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on 18 July 2015
I enjoyed this book, because it connected the lives of these strong women of the Cousins' War . So little is known of them only being mentioned when their male counterparts are spoken of. Each have their own story and historians can only bring them alive from facts as is known. Anne Neville has the least known facts, not even where her tomb can be found in Westminster. A good read.
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on 24 March 2017
A modern assessment of the several women behind the Cousins' War
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on 4 June 2017
Arrived in excellent condition and very well priced.
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on 3 April 2014
A good 'real history' book to read. It gives you all you need to know about these ladies, which considering women weren't really written about much in the 15th/16th centuries, is remarkably informative.
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on 18 July 2017
Brilliant.
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on 21 September 2013
I loved it so interesting very disappointing when it came to an end what a fantastic insight into women who changed history
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on 19 August 2013
Bought this to go with the TV series. The book is much better !! An enjoyable read ....would recommend to others
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on 9 October 2012
This is absolutely first class, and a perfect example of how wonderfully detailed research coupled with highly intelligent interpretation of the facts, the personalities, the contexts in which their lives were lived and their relationships with the events surging around them can produce a thoroughly readable, enjoyable history book.

Sarah Gristwood is examining the lives of many of the key women within the period of the Cousin's War (currently being examined fictionally by Philippa Gregory). In doing so, she sheds valuable light on the kings, crowned, putative, or sometimes deposed, around whose destinies great families rose and fell during what we know as the Wars of Roses. The reasons behind these bloody events are fully explained and the author's style and readability make complex matters, in the dim and distant past, come alive in dynamic prose. Although these women did wield not swords in battle, their roles as mothers, daughters, sisters and wives meant their challenges were no less real. For example, Elizabeth Woodville, Queen to Edward the Fourth, had to flee into sanctuary with her children twice as the shifting tides of power politics tore the ground from under her feet. Another interesting, more shadowy lady, is Margaret of Burgundy, sister of Edward the Fourth, who meddled from afar by supporting at least two successive imposters purporting to be her nephew (one of the Princes in the Tower)and thus a challenge to Henry the Seventh's nascent Tudor dynasty. All fascinating stuff.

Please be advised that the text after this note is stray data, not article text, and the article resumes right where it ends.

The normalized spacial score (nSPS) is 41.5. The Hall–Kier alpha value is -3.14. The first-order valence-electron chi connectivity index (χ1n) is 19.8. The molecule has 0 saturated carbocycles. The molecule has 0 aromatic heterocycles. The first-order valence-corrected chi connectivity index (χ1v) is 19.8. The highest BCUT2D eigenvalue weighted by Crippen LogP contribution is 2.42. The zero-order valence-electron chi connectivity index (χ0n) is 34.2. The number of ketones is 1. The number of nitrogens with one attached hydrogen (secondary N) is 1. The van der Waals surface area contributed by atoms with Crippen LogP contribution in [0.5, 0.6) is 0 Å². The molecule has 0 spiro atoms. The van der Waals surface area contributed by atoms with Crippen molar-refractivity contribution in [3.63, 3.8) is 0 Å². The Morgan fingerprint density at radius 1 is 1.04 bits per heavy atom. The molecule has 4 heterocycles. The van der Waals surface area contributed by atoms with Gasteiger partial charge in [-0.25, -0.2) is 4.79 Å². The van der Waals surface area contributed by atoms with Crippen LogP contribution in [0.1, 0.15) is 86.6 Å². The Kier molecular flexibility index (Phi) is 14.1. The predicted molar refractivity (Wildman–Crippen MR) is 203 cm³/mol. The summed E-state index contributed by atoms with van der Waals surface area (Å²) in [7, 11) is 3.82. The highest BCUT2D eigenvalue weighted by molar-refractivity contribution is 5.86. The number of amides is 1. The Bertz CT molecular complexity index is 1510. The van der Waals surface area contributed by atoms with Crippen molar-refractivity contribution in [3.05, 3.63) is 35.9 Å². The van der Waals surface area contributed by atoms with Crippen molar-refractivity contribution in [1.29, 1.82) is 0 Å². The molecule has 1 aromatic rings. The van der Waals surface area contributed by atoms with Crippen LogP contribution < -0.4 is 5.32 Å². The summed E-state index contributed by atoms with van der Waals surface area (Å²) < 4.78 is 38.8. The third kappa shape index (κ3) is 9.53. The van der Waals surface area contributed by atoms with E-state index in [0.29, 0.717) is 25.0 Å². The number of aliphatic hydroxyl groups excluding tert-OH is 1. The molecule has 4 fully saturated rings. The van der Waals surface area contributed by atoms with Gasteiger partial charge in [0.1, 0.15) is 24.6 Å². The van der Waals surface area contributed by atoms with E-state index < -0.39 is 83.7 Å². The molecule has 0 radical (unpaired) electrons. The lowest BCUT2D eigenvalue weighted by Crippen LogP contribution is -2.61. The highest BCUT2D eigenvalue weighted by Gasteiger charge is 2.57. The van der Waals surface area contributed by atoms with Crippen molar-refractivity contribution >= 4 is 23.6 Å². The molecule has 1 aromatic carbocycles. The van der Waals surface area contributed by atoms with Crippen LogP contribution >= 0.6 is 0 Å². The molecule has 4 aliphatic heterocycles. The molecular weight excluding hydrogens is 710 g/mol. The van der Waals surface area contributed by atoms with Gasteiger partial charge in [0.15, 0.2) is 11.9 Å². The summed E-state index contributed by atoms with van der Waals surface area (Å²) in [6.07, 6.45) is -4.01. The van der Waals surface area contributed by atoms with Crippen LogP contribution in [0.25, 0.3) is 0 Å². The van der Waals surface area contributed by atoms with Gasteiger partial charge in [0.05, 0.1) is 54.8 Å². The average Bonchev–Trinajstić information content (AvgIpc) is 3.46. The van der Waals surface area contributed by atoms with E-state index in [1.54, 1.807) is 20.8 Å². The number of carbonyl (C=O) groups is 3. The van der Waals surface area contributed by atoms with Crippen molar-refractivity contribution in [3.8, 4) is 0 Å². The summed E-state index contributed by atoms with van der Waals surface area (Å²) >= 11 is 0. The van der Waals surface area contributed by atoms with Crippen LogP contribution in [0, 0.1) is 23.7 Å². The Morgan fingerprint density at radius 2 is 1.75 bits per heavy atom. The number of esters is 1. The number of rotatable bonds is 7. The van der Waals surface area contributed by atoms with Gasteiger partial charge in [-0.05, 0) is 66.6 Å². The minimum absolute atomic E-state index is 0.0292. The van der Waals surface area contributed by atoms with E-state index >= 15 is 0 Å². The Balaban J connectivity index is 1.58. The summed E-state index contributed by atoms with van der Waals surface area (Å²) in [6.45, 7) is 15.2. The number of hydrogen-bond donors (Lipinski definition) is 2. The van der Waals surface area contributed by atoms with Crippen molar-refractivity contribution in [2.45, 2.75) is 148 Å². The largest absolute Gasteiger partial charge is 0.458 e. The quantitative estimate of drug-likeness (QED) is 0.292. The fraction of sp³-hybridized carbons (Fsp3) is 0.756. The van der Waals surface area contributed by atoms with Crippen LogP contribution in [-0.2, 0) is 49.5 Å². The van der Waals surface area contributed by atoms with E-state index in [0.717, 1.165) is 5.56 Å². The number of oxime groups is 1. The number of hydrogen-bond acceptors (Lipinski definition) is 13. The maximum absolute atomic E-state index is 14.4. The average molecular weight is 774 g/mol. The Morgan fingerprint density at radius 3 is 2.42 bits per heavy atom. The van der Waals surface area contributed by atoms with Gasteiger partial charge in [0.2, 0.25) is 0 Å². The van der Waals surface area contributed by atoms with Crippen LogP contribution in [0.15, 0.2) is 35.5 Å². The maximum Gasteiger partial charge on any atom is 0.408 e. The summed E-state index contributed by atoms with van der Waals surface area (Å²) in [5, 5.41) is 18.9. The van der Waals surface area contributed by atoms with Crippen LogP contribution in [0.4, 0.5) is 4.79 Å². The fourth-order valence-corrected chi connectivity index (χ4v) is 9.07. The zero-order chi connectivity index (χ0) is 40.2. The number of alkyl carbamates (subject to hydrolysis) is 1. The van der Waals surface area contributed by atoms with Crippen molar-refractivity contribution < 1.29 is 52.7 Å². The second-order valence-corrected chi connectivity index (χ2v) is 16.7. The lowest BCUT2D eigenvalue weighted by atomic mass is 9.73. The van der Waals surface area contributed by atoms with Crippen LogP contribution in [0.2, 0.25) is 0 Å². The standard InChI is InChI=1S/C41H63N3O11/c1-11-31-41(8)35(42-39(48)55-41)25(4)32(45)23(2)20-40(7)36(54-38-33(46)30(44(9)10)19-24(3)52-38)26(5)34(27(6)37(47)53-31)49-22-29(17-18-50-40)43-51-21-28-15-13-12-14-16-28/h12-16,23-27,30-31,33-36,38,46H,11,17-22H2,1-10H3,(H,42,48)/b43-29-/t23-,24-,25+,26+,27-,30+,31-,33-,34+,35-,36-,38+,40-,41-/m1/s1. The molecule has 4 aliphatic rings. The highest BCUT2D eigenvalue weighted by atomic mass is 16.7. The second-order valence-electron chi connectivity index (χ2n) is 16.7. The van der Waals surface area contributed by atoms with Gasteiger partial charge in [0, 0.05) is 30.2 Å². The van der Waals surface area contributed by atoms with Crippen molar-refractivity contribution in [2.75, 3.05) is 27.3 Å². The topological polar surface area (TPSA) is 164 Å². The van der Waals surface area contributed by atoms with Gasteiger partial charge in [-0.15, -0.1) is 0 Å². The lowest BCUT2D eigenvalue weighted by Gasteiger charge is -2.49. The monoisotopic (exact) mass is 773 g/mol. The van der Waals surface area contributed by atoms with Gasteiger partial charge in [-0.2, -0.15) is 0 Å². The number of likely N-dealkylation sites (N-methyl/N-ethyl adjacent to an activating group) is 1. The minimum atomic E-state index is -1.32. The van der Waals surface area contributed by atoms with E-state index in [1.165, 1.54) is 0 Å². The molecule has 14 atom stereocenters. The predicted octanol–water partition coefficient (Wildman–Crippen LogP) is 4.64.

I cannot praise this book too highly and the illustrations which accompany the text are also carefully and meaningfully selected.
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on 3 March 2016
A good book probably factually accurate. Bit heavy going reading. Bit dry.
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on 26 June 2017
The women of the Wars of the Roses have their stories told beautifully in this book. Sarah Gristwood shos us who they all were as individuals but also shows us how their lives intertwined. The women couldn't fight in the decisive battles, but they could be peacemakers, negotiators, mothers of kings, or wives of kings. We can get an idea of the womens relationships with each other too...at some point, all of these women are related to others by marriage, or form surprising bonds of friendship.
This is a complex era of history and this amazing book has helped fuel my passion and interest in it!
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